As violence intensifies in Syria, so too do pressures on Syrian families to seek refuge from the fighting. In December, a group of students and faculty from Northwestern University in both Evanston, Illinois, and Doha, Qatar, traveled to Amman, Jordan, to report on Iraqi and Palestinian refugees for the RefugeeLives project. While there, they had an opportunity to interview Syrians who'd recently crossed the border into Jordan and were living in Ar Ramtha.
Since the bloody crackdown that started last April, more than 7,000 Syrians have fled to Jordan, according to Arafat Jamal, UNHCR's Acting Representative in Jordan. He said Syrian refugees are staying in various UN facilities in Jordan. Former military figures who refused to cooperate with the regime stay at a special facility in the south because of the life-threatening situation they are in. The settlement we visited in the border town of Ar Ramtha houses singles and families, some of whom had crossed the border the night before.
The girl at the door first appeared as a pleasant distraction. She waved into the room where we, a group of student-journalists, sat with a Syrian refugee family and their friends, some of whom had crossed the border into Jordan only a few weeks before. When I smiled back, she laughed nervously and hid behind the door. Moments later, she peered in from the hallway again.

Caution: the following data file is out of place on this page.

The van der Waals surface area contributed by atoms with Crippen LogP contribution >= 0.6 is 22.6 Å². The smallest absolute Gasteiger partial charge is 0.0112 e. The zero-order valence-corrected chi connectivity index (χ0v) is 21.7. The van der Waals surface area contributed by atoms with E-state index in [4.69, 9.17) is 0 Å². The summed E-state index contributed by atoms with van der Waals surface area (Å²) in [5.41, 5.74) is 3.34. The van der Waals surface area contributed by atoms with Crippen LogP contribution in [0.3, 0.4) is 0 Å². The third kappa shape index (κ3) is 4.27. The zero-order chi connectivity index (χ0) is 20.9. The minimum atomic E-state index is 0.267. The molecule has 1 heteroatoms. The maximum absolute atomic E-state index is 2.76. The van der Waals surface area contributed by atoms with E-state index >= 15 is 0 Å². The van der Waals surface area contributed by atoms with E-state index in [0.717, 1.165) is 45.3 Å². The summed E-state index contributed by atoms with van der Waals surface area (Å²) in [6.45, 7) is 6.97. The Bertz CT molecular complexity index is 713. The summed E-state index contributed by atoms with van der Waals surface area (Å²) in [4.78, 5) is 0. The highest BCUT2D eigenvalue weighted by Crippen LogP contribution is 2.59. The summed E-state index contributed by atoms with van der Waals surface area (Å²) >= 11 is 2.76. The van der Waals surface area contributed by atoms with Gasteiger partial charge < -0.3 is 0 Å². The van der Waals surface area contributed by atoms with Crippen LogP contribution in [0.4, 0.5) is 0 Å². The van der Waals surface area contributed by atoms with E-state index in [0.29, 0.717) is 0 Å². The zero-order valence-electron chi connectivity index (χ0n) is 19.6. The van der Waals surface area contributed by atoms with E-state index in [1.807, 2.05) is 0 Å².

Refugees in the Ar Ramtha facility were not allowed to leave its vicinity. In every room, there hung unspoken questions: When will the violence end? When will we return to a peaceful Syria? The questions penetrated through people's eyes.
She was the exception.
Noor's youthful face was full of happiness and hope (NB: Names have been altered for the safety of the subjects.) She seemed to live outside the world of pain and struggle those in the facility faced. Maybe she was too young to understand it all. She looked too innocent and lovely in her light blue flowery dress, checkered navy hijab and silver bangles.
Her face lit up when I signaled her to come in. She sat down next to me and occupied herself with the toddlers in the room, occasionally passing a baby into our arms and laughing softly when the child burst into tears.
After the conversation with this family, I went upstairs to meet Noor's family. They lived on the second floor. Each floor had about 10 bedrooms, one communal bathroom, and a pantry and food storage area.
"Which one is your room?" I asked. She stared at me and smiled as I asked the question again, signaling with my hands and arms. We walked over to one of the Arabic speakers in our team. He was having a conversation with a young Syrian man, Hussein.
"This is my husband," Noor said in Arabic, which was then translated into English for me. My face must have betrayed me because she flashed a sweeter smile in response to the shock I fought to suppress.
Later, when we sat down with Noor's family, who were from Idlib, in northwestern Syria, we learned that she was 18 and had been married to Hussein, 20, for about two months. They had been engaged for a year before that. The couple sat close to one another and exchanged gentle glances as Noor's father, A'hd, talked about the revolution and described the family's exodus into Jordan one month earlier.